Nevertheless, the fact that all the substantive work for determining one’s eligibility to work in the West Wing is executed by intelligence agencies outside the White House is a problem. Over last eight years of the previous administration, it is clear that the intelligence community became deeply politicized. The “FISAgate” scandal has already led to eight senior FBI and DOJ officials being fired, reassigned or “retiring early” as a result of their association with partisan actions related to the Clinton and Russia investigations, as well as political bias revealed in numerous FBI text messages.
Add to that the recent contradictory statements made by President Obama’s CIA director, John BrennanJohn Owen BrennanThe Hill’s 12:30 Report Ex-CIA chief: Nunes ‘abused’ his office by releasing memo Ex-CIA chief: Steele dossier played no role in intelligence assessment on Russia’s election interference MORE, with regard to how the Russia investigation was initiated, and we must ask a simple question: Can agencies whose highest levels were permeated with demonstrable political bias be relied upon to act in good faith when handling the clearances of a new administration? My personal experience says no.
In my time in the White House, I witnessed multiple instances when those who were meant to be working for the president were subtly yet effectively obstructionists. Soon after arriving, as we were building the Office of Chief Strategist to the President, I decided to detail three FBI employees over to the White House to work on counterterrorism issues. These were individuals who had studied under me at graduate school and who were eminently capable.
Their being detailed from one branch of federal government to work in the White House should have been a simple human resources exercise. It was not. FBI management slow-rolled the detailing process for six months and sidelined the three individuals into dead-end “busy work” as punishment for being requested by name by the Trump administration. As one senior agent later shared with me, “Understand this: The seventh floor of the FBI looks at the Trump White House as the enemy.”
During the same period I witnessed superb candidates for senior positions on the National Security Council be similarly delayed and obstructed by the CIA, which has the power to deny the SCI portion of an appointee’s clearance. In another case, a Department of Defense detailee to the White House had his clearance pulled because his Pentagon boss resented his being elevated to the White House.
Playbook: Senate leadership fund goes up against Manchin
It is true that Donald Trump was the rank outsider when he ran for president and that no one in the establishment expected him to win. Remember, the New York Times gave Hillary ClintonHillary Diane Rodham ClintonTrump touts report Warner attempted to talk to dossier author Poll: Nearly half of Iowans wouldn’t vote for Trump in 2020 Rubio on Warner contact with Russian lobbyist: It’s ‘had zero impact on our work’ MORE a greater than 90 percent chance of victory. But at 12 p.m. on Jan. 20, 2017, Trump became the 45th president of the United States, the person for whom the intelligence community exists, to inform him and his decision-making for the nation.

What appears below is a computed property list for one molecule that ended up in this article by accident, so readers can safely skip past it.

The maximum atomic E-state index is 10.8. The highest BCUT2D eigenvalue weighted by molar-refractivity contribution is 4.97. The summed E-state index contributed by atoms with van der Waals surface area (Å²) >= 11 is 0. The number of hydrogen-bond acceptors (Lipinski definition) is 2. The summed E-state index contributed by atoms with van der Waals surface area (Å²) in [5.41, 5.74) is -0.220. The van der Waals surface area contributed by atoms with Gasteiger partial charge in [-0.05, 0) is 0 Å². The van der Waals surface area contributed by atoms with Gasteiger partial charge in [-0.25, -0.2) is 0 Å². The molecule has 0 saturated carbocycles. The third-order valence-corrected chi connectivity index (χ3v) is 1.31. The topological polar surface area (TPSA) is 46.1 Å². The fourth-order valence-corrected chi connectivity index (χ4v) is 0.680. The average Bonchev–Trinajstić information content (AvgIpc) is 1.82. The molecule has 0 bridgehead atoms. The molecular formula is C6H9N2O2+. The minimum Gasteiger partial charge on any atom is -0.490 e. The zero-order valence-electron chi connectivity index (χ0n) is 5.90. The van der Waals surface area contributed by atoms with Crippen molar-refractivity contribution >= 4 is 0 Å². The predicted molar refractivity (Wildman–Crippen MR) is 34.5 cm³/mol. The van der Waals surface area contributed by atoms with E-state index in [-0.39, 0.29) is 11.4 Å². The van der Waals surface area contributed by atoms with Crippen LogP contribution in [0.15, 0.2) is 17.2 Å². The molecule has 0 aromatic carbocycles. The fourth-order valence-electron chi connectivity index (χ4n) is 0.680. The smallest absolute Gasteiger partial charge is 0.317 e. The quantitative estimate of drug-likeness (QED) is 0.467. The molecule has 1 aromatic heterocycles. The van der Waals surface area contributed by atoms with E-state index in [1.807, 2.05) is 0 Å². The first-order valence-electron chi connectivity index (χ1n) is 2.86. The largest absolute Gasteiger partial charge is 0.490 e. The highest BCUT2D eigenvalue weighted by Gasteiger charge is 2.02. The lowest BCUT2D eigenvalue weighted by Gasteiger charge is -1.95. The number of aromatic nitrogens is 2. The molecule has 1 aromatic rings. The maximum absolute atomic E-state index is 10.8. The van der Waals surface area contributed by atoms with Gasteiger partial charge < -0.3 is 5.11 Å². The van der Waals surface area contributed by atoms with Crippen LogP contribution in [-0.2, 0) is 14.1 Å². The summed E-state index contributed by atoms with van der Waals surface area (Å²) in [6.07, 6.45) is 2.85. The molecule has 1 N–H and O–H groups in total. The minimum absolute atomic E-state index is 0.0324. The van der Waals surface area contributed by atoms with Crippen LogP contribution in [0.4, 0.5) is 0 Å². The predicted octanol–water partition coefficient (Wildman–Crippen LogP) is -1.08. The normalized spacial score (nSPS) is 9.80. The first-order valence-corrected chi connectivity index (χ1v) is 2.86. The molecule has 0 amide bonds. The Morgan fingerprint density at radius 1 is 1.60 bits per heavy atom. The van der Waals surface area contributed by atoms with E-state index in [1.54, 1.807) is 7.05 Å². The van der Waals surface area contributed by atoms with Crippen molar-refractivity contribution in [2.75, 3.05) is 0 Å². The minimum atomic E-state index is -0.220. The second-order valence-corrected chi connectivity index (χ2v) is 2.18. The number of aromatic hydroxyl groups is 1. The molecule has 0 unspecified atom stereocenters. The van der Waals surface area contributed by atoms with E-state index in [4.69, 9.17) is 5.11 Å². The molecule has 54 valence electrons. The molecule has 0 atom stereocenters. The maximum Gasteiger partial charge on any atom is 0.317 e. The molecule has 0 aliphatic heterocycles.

As such, the vetting and clearance system is there to serve the chief executive of the nation. Instead, far too often, it has been perverted so as to undermine his ability, and his team’s ability, to serve the nation. The intelligence community exists to serve all presidents, Republican or Democrat, establishment maven or insurgent outsider.
Pence: White House could have better handled Porter situation
Rob Porter is gone. It is now time for President TrumpDonald John TrumpTillerson: Russia already looking to interfere in 2018 midterms Dems pick up deep-red legislative seat in Missouri Speier on Trump’s desire for military parade: ‘We have a Napoleon in the making’ MORE to reassert control over the process of how clearances are obtained for those who work for him. Political bias can have no place in adjudicating who is granted a security clearance in the United States.
Sebastian GorkaSebastian Lukacs GorkaCNBC analyst: Trump immigration proposals feel like ‘ethnic cleansing’ Former Ohio football star faces conservative rival in GOP primary fight Gorka, Crowley: Trump speech ‘pitch perfect,’ ‘all the right notes’ MORE, Ph.D., is a national security strategist with Fox News and former deputy assistant and strategist to President Trump. He is the author of the New York Times bestseller “Defeating Jihad: The Winnable War.” You can follow him on Twitter @SebGorka.
White House official resigns after not getting security clearance
The Hill 1625 K Street, NW Suite 900 Washington DC 20006 | 202-628-8500 tel | 202-628-8503 fax